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Between America and China: Australia’s Strategic Choices in the Asian Century

19/02/2012 | Hugh White|East Asia Forum
Four months ago, as Australia’s parliamentarians rose to give US President Barack Obama a standing ovation, it seemed they had already decided how best to navigate the profound strategic changes that must inevitably flow from the shift in relative economic weight from West to East. 

Obama laid out in the starkest terms yet his determination that America would resist China’s challenge to US leadership in Asia, using all the elements of its power — including military force — to perpetuate a future for Asia framed by American values and interests. The parliament’s applause, and the simultaneous announcement that Australia would host more US forces, seemed to show that Australians had made up their minds to back Obama’s forthright policy to the hilt

That impression would be wrong. In fact, Obama’s speech was a wake-up call to Australians, signaling that a debate needs to be had on these issues, because some very big decisions need to be made. 

Until recently, most Australians had been content to assume that Asia’s economic 
transformation, so central to Australia’s prosperity, had no implications whatsoever for the region’s strategic order. They imagined that even as China’s economy overtook America’s, China would either be happy to accept American leadership or too weak to challenge it. They assumed therefore that American primacy would remain forever unchallenged and unchallengeable, and that Australia faced very few, if any, pressing decisions about this. 
Hugh White

Obama’s speech punctured this blithe optimism, confronting Australian leaders with the uncomfortable reality that Americans really do see China as their major strategic rival, and that rivalry between them is escalating fast. Suddenly it became much clearer that Australia will have to make some choices after all.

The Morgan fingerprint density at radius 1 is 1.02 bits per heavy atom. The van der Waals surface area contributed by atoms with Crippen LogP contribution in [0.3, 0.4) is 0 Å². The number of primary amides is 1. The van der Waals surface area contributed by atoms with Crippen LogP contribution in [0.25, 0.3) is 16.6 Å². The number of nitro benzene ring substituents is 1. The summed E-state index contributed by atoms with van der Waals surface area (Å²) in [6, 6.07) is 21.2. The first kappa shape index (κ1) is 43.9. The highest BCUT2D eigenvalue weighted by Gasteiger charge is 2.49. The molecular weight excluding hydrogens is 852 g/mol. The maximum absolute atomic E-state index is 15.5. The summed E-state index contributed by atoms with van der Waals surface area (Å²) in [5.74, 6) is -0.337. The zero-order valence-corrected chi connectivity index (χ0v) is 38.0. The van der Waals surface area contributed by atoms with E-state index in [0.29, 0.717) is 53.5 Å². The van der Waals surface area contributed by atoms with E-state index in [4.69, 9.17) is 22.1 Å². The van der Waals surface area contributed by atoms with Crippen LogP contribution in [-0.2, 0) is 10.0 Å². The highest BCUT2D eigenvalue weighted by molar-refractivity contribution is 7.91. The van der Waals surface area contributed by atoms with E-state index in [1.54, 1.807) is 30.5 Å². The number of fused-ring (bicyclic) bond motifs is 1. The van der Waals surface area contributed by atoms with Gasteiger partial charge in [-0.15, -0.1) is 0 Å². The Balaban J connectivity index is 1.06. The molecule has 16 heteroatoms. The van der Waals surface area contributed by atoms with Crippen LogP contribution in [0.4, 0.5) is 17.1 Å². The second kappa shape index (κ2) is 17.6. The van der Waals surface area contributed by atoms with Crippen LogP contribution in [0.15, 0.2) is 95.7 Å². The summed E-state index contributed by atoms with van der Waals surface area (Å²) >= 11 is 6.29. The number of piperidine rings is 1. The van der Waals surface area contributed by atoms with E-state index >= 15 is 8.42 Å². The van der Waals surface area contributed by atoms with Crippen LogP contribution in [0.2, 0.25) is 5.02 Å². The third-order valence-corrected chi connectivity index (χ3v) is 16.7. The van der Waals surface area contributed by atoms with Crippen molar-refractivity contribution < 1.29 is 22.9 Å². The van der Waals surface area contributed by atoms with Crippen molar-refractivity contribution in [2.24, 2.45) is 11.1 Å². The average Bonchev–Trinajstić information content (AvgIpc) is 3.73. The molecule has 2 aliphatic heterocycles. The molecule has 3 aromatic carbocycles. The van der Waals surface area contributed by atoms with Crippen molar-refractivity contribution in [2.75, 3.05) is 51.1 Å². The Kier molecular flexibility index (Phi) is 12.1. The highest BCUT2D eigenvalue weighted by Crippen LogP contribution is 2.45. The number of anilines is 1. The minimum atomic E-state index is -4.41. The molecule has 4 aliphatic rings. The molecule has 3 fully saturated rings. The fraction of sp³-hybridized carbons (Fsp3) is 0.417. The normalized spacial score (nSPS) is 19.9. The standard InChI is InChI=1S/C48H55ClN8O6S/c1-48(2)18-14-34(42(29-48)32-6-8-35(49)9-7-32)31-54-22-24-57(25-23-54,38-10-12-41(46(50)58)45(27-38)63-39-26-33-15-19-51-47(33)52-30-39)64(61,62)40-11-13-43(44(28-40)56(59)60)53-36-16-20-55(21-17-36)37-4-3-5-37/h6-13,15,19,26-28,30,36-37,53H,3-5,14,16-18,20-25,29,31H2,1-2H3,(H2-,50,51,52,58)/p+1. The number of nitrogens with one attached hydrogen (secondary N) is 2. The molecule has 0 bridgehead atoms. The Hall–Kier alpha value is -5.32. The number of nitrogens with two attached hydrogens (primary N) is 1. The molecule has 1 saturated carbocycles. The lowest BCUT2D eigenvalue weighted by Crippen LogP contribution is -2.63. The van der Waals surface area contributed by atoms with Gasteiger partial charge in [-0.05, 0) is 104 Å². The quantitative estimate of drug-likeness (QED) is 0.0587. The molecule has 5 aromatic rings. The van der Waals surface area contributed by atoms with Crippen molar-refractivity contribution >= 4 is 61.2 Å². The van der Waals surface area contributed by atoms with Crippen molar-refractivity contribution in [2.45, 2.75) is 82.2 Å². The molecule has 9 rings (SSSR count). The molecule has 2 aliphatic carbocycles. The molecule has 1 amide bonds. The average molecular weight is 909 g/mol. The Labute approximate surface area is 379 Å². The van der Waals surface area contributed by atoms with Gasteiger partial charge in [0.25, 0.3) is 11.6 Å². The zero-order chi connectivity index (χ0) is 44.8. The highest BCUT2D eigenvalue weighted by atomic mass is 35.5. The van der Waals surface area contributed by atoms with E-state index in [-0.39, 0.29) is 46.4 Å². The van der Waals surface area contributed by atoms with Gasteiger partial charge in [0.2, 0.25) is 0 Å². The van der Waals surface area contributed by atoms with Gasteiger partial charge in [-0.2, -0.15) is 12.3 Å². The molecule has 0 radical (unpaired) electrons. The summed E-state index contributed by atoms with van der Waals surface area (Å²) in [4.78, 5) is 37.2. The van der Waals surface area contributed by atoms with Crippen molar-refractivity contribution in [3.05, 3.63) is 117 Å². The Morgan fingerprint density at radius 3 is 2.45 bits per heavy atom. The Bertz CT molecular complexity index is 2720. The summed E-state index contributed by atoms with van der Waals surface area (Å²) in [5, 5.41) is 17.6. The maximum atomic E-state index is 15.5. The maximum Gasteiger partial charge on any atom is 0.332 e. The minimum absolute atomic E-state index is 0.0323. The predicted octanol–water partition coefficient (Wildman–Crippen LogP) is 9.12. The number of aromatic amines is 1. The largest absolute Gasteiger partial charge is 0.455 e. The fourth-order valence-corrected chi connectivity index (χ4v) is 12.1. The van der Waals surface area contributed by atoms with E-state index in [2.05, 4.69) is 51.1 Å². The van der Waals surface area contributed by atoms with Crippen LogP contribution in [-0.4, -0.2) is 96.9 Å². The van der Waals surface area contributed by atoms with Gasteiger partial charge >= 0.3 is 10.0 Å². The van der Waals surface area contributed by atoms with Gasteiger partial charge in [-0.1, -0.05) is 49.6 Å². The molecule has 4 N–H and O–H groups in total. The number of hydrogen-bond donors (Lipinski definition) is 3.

But there were some in parliament listening to Obama that day who had already begun to understand the way that Asia’s economic transformation was forcing Australia to reconsider its strategic position. Earlier last year, several opposition front-benchers discussed how China’s rise would affect the Asian order and Australia’s choices throughout a number of speeches, and lawmaker Malcolm Turnbull offered a very substantial analysis and critique of the prevailing orthodoxy. 

Most strikingly of all, Prime Minister Julia Gillard gave a major speech just a few weeks before Obama’s arrival in which she, too, acknowledged that the historic shift in economic weight to Asia had strategic consequences. Gillard conceded that Australia had choices to make about what kind of new strategic order would suit Australia best, and spoke of what the country’s leaders could do to help bring it about. She also announced the preparation of a white paper, “Australia in the Asian Century,” to explore these issues. 

Foreign Minister Kevin Rudd has also been exploring these questions. Since Obama’s visit he has made a cogent and forceful case for a comprehensive rethinking of Asia’s future order, away from the Pax Americana and toward a “Pax Pacifica.” He did not say much about what the Pax Pacifica should look like, but clearly he believed it should accommodate China’s “legitimate aspirations.” 

All this is a long way from Obama’s clarion call to perpetuate the Pax Americana at any cost. So it seems that, notwithstanding the rapturous reception Obama received, Australians have started to rethink their strategic future and ask searching questions about the choices they face. The scene is now set for a debate in Australia about Asia’s strategic future and Australia’s place in it, which may prove to be as momentous as any before in the country’s history.